Interview With Gary Taphouse, Football Commentator
The voice of football commentator Gary Taphouse will be very familiar if you watch a lot of Premier League football matches on TV.
His unmistakable voice has graced plenty of EPL commentaries as well as World Cup qualifiers, Chelsea radio and much more.
If you’re interested in what a life is like for a football commentator, read on.
The Gaffer (TG): Growing up, who were the football commentators that you idolized?
Gary Taphouse (GT): Although I watched a lot of football on TV growing up, I only really started taking notice of commentators during the 1990 World Cup in Italy. I would listen carefully to their commentaries and think “what a fascinating job”. I loved listening to John Motson and Brian Moore at their peak, but for me Barry Davies was a cut above the rest – I hugely admired his honesty, vocabulary and genuine passion for the game, which he expressed in the most erudite way. I’m very lucky now that I work in sport myself to have met him on several occasions. One time I was covering a Chelsea Champions League game in Slovakia for radio. He was there for BBC TV and joined a small group of us for dinner the night before the game. As the wine flowed, I bombarded him with tedious questions about his time behind the microphone and even though I’m sure he wished he was sitting at the other end of the table, he answered all of them with great humility and seemed genuinely interested in my own fledgling career. The other commentator I have always admired greatly is Martin Tyler. Again, working for Sky, I’m lucky to have met Martin many times – in fact he lives about a mile away from me – and even though he is a broadcasting legend, he has frequently gone out of him way to help me.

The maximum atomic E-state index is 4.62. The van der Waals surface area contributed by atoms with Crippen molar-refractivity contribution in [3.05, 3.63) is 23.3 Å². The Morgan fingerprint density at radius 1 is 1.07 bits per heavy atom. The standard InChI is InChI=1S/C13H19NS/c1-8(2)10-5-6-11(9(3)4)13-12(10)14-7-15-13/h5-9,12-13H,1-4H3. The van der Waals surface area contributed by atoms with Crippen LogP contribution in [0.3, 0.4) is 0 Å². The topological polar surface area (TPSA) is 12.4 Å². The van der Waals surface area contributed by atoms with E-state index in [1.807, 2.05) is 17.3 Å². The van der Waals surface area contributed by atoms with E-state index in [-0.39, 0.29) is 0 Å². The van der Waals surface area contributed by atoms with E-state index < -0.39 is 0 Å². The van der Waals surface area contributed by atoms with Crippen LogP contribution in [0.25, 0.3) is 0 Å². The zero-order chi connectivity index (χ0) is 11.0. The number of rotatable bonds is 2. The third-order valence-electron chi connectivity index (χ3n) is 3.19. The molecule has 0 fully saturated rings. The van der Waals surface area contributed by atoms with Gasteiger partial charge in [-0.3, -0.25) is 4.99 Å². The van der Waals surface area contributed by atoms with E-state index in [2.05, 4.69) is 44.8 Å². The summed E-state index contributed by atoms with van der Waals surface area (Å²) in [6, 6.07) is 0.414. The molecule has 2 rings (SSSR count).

TG: What are your memories from the first football match you ever attended?
GT: Like many youngsters, the thing that struck me most was the size of the stadium when we emerged from the back of the stand. And that was at Selhurst Park, which has a capacity of only 28,000!
TG: How did you get your start as a football commentator?
GT: I think it’s always easier to get ahead in a certain career if you know that’s what you want to do from a fairly early age. I always worked towards doing a journalism degree, which was in the wonderful seaside town of Bournemouth. In my final year I met a cameraman who worked for a local production company. They filmed all of AFC Bournemouth’s home games which were then sold individually and put together for the end of season video. The guy that commentated on the matches was also one of the club’s vice-presidents and wasn’t always available so I was asked if I fancied giving it a go. What an opportunity – I ended up doing an entire season on that little gantry at Dean Court, which has now been completely rebuilt of course. It was unpaid work but I couldn’t get enough and I was left in no doubt that this was what I wanted to do for a living. After leaving university I started work on my local newspaper when another good stroke of fortune came along. Crystal Palace were launching their own matchday radio service and as a local reporter I was invited to the launch. I quickly enquired about commentating opportunities, again unpaid, and ended up staying there several years. From there it was on to a London radio station for my first paid broadcast and eventually TV, although it’s still early days for me.